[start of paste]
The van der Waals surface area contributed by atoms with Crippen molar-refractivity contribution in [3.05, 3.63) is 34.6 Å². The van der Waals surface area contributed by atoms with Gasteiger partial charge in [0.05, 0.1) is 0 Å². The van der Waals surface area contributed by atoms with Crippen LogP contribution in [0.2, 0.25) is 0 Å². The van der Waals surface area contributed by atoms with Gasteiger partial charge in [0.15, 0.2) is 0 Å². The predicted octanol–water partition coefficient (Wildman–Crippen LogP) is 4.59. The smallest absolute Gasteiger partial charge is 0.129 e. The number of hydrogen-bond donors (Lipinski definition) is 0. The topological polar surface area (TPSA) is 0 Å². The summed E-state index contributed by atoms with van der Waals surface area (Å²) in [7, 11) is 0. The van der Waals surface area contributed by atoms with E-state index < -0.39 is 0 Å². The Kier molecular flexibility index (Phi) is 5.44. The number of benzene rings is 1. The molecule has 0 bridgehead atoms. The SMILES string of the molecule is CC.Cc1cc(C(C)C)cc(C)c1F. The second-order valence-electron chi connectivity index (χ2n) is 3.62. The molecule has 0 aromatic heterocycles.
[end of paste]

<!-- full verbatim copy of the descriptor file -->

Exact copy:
The van der Waals surface area contributed by atoms with Crippen molar-refractivity contribution in [3.05, 3.63) is 34.6 Å². The van der Waals surface area contributed by atoms with Gasteiger partial charge in [0.05, 0.1) is 0 Å². The van der Waals surface area contributed by atoms with Crippen LogP contribution in [0.2, 0.25) is 0 Å². The van der Waals surface area contributed by atoms with Gasteiger partial charge in [0.15, 0.2) is 0 Å². The predicted octanol–water partition coefficient (Wildman–Crippen LogP) is 4.59. The smallest absolute Gasteiger partial charge is 0.129 e. The number of hydrogen-bond donors (Lipinski definition) is 0. The topological polar surface area (TPSA) is 0 Å². The summed E-state index contributed by atoms with van der Waals surface area (Å²) in [7, 11) is 0. The van der Waals surface area contributed by atoms with E-state index < -0.39 is 0 Å². The Kier molecular flexibility index (Phi) is 5.44. The number of benzene rings is 1. The molecule has 0 bridgehead atoms. The SMILES string of the molecule is CC.Cc1cc(C(C)C)cc(C)c1F. The second-order valence-electron chi connectivity index (χ2n) is 3.62. The molecule has 0 aromatic heterocycles.